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Game development








Hello! I'm Tom. I designed a game called Gunpoint, about rewiring things and punching people, and now I'm working on a new one called Heat Signature, about sneaking aboard randomly generated spaceships. Here's some more info on all the games I've worked on, here's the podcast I do, here are the videos I make on YouTube, here are some of the articles I wrote for PC Gamer, and here are two short stories I wrote for the Machine of Death collections.


By me. Uses Adaptive Images by Matt Wilcox.

Heat Signature’s Launch, And First Player Legend

A Leftfield Solution To An XCOM Disaster

Rewarding Creative Play Styles In Hitman

Postcards From Far Cry Primal

Solving XCOM’s Snowball Problem

Kill Zone And Bladestorm

An Idea For More Flexible Indie Game Awards

Teaching Heat Signature’s Ship Generator To Think In Sectors

What Works And Why: Multiple Routes In Deus Ex

Natural Numbers In Game Design

Naming Drugs Honestly In Big Pharma

Writing vs Programming

Let Me Show You How To Make A Game

New Heat Signature Video: Galaxies, Suction And Wrench-Throwing

What Works And Why: Nonlinear Storytelling In Her Story

My Idea For An ‘Unconventional Weapon’ Game

From Gunpoint To Heat Signature: A Narrative Journey

The Cost Of Simplifying Conversations In Videogames

What Works And Why: Invisible Inc

Our Super Game Jam Episode Is Out

What Works And Why: Sauron’s Army

Showing Heat Signature At Fantastic Arcade And EGX

What I’m Working On And What I’ve Done

The Formula For An Episode Of Murder, She Wrote

Heat Signature Needs An Artist And A Composer

Improving Heat Signature’s Randomly Generated Ships, Inside And Out

Gunpoint Patch: New Engine, Steam Workshop, And More

Distance: A Visual Short Story For The Space Cowboy Game Jam

Raising An Army Of Flying Dogs In The Magic Circle

Floating Point Is Out! And Free! On Steam! Watch A Trailer!

Drawing With Gravity In Floating Point

What’s Your Fault?

The Randomised Tactical Elegance Of Hoplite

Here I Am Being Interviewed By Steve Gaynor For Tone Control

Heat Signature: A Game About Sneaking Aboard Randomly Generated Spaceships

The Grappling Hook Game, Dev Log 6: The Accomplice

A Story Of Heroism In Alien Swarm

One Desperate Battle In FTL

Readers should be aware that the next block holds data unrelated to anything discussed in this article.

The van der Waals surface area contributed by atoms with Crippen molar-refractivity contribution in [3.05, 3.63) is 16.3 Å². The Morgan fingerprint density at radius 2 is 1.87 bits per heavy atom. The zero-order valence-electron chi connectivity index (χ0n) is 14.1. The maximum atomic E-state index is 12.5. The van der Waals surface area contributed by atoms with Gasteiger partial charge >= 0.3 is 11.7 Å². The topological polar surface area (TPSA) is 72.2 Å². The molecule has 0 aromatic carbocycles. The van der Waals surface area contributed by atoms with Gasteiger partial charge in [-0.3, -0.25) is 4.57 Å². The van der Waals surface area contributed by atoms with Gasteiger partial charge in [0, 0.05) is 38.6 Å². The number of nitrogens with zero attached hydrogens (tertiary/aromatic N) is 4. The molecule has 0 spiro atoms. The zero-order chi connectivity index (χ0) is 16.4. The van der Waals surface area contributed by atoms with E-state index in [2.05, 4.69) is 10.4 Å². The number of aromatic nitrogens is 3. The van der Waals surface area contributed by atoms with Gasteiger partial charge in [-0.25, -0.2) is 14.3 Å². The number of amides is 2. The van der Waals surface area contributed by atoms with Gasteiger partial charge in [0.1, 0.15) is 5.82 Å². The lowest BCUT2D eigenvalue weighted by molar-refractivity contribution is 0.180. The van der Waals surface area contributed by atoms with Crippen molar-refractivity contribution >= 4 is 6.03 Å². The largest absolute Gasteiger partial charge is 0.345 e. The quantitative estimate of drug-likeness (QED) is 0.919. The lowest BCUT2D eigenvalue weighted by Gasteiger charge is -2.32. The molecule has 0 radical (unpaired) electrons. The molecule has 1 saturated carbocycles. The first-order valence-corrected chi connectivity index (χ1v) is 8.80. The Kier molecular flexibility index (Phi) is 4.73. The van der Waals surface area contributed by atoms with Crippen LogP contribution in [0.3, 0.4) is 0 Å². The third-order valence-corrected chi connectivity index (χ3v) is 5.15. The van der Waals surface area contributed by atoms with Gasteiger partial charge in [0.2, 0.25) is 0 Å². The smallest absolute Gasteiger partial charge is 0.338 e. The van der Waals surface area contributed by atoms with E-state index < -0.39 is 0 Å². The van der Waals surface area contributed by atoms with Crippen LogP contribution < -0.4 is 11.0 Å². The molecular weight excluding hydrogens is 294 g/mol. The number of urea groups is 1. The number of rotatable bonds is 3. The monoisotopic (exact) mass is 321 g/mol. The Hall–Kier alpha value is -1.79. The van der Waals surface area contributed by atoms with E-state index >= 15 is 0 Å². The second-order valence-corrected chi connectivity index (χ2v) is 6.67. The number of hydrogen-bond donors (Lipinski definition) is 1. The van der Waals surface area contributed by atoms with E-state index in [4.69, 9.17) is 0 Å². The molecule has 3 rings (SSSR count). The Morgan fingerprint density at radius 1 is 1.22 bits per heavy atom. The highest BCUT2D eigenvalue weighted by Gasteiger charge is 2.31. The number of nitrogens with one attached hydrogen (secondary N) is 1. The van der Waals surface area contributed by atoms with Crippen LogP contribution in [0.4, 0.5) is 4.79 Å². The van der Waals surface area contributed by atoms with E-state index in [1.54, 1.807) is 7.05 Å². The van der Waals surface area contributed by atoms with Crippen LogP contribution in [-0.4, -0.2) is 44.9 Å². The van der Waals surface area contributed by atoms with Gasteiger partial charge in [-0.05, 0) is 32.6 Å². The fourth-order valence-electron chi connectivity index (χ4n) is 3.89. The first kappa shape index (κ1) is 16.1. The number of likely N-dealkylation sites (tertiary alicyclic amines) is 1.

To Hell And Back In Spelunky

Games Vs Story 2

Gunpoint Development Breakdown

Five Things I Learned About Game Criticism In Nine Years At PC Gamer

My Short Story For The Second Machine Of Death Collection

Not Being An Asshole In An Argument

Playing Skyrim With Nothing But Illusion

How Mainstream Games Butchered Themselves, And Why It’s My Fault

A Short Script For An Animated 60s Heist Movie

The Magical Logic Of Dark Messiah’s Boot

Arguing On The Internet

Shopstorm, A Spelunky Story

Why Are Stealth Games Cool?

E3’s Violence Overload, Versus Gaming’s Usual Violence Overload

The Suspicious Developments manifesto

GDC Talk: How To Explain Your Game To An Asshole

Listening To Your Sound Effects For Gunpoint

Understanding Your Brain

What Makes Games Good

A Story Of Plane Seats And Class

Deckard: Blade Runner, Moron

Avoiding Suspicion At The US Embassy

An Idea For A Better Open World Game

A Different Way To Level Up

How I Would Have Ended BioShock

My Script For A Team Fortress 2 Short About The Spy

Team Fortress 2 Unlockable Weapon Ideas

Don’t Make Me Play Football Manager

EVE’s Assassins And The Kill That Shocked A Galaxy

My Galactic Civilizations 2 War Diary

I Played Through Episode Two Holding A Goddamn Gnome

My Short Story For The Machine Of Death Collection

Blood Money And Sex

A Woman’s Life In Search Queries

First Night, Second Life

SWAT 4: The Movie Script

BioShock Review Review

The issue of PC Gamer with my BioShock review in is now on-sale in England. I wrote it mostly with lunatic fans like myself in mind, so I don’t spend a lot of time saying what really should be the first thing you say about BioShock: holy shit! Someone made a game about a subaquatic capitalist utopia for the intellectual elite! And it’s going to sell? This is a game in which you have to know some of the history of Versailles to understand one of the villain’s insults to you.